Will Dublin Contemporary draw in the punters?


The ambitious programme, announced today, has few big names but this major exhibition will hope the public buys into its policy of ‘non-compliance’

DUBLIN CONTEMPORARY 2011, Ireland’s international exhibition of contemporary art, today announces its programme and names more than 90 participating artists. The hub of the event, with the overall title Terrible Beauty – Art, Crisis, Change & the Office of Non-Compliance, will be in UCD’s former home at Earlsfort Terrace, beside the National Concert Hall, though galleries and public spaces around the city will also be used. It will run from September 6th until October 31st.

A first glance at the list of participating artists suggests that the two lead curators, Christian Viveros-Fauné and Jota Castro, have mostly steered clear of really big international names. Not to say they’ve gone for obscure artists: apart from a number of younger, emerging figures, the majority of those they’ve invited have considerable track records and reputations. But they are just not names that will in themselves draw a general audience.

Perhaps that’s not surprising given that both Viveros-Fauné and Castro have remarked that they didn’t want to make a typical art world biennial, and given that, for example, one of the artist they’ve included is William Powhida, a US ex-art-critic who makes fiercely satirical work about the mainstream contemporary art world. As often happens, the mainstream art world has taken him to its bosom.

What the curators’ choice does set out to do is to articulate a range of cultural and political perspectives including, but also apart from, the US-Western European axis. So there is a great deal of work that is not merely by artists of a particular nationality, but that specifically engages with the circumstances of being, say, Chinese, or Moroccan, or Cuban, or Mexican, or South American, or from the Middle East, in the flux of the current international context.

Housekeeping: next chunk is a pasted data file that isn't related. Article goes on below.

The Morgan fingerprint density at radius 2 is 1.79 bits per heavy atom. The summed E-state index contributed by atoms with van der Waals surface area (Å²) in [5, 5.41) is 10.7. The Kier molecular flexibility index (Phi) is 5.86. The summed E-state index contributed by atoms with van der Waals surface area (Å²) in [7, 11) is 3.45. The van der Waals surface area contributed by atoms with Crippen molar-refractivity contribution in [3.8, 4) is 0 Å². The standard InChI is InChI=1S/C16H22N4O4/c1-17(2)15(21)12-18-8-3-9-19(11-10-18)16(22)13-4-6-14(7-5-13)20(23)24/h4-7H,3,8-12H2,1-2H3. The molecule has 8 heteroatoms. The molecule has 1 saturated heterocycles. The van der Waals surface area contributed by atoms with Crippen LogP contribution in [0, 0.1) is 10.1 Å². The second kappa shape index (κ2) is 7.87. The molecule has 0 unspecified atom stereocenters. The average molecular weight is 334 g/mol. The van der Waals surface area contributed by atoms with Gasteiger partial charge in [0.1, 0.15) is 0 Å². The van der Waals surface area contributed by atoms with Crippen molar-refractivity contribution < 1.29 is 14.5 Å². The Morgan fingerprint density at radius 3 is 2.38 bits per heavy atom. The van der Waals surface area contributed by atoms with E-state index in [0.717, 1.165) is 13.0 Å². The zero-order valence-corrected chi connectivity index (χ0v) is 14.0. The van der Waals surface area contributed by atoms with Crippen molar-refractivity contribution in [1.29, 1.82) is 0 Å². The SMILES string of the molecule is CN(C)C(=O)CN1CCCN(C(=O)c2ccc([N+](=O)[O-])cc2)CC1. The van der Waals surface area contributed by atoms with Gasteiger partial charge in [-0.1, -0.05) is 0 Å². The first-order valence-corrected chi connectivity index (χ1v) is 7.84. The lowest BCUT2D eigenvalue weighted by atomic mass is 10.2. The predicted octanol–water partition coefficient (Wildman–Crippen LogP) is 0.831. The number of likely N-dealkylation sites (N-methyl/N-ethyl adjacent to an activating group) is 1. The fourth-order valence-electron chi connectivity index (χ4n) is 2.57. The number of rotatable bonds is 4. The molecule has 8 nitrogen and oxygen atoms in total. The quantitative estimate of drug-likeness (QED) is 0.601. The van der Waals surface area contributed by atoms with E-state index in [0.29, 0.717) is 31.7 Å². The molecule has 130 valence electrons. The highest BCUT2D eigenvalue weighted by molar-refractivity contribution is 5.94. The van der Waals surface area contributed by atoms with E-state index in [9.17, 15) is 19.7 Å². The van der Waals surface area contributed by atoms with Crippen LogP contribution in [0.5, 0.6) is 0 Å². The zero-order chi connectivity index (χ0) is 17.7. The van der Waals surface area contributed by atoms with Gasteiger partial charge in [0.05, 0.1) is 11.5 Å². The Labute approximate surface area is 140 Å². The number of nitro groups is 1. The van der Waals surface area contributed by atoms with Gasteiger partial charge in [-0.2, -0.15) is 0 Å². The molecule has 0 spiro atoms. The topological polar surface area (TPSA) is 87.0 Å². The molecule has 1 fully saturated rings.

While their names may not trip off the tongue, many of the artists work in ways that actively involve the viewer. The US collective, The Bruce High Quality Foundation, usually sparks lively, pointed interactions. Serbian Braco Dimitrijevic makes work that impels us to look at our own relationship with broader historical issues. Mark S Gubb creates conversational pieces on social spaces and pop culture. Nina Berman’s photographic series, Marine Wedding, is a compassionate, sobering insight into the reality of warfare, chronicling the experiences of a US marine sergeant badly wounded by a suicide bomber in Iraq.

Tania Bruguere has proved to be controver- sial with performances pieces that – separately – encouraged criticism of the Cuban author- ities and involved the use of cocaine – she also sought to employ a live firearm in one show but was, unsurprisingly, refused. Danish art group Superflex devise direct social interact- ions that entail specific actions or commit- ments from the public. Teresa Margolles makes powerful works about the systematic murder of young women in north Mexico.

In terms of spectacle, there should be plenty to look at with, for example, Maarten van den Eynde’s Plastic Reef project, an ever-growing accumulation of waste plastic packaging that has proved to be thought-provoking. There should be spectacle, as well, in David Zink Yi’s (his heritage is Peruvian, German, Chinese) giant sculpture of a squid, made from ceramic and incorporating glazed plates, referencing food as a signifier of cultural identity.

We are promised a “titanic sculpture” by one of the best known names in the line-up, Swiss artist Thomas Hirschhorn. He is renowned for making big, rowdy, ramshackle installations mixing elements of pop and consumer culture with references to thinkers and writers, often with an agitprop element and real local relevance. There will also be an installation by veteran Greek sculptor Jannis Kounellis, another artist who thinks big, and is renowned for his association with the Arte Povera movement of the late 1960s and 1970s.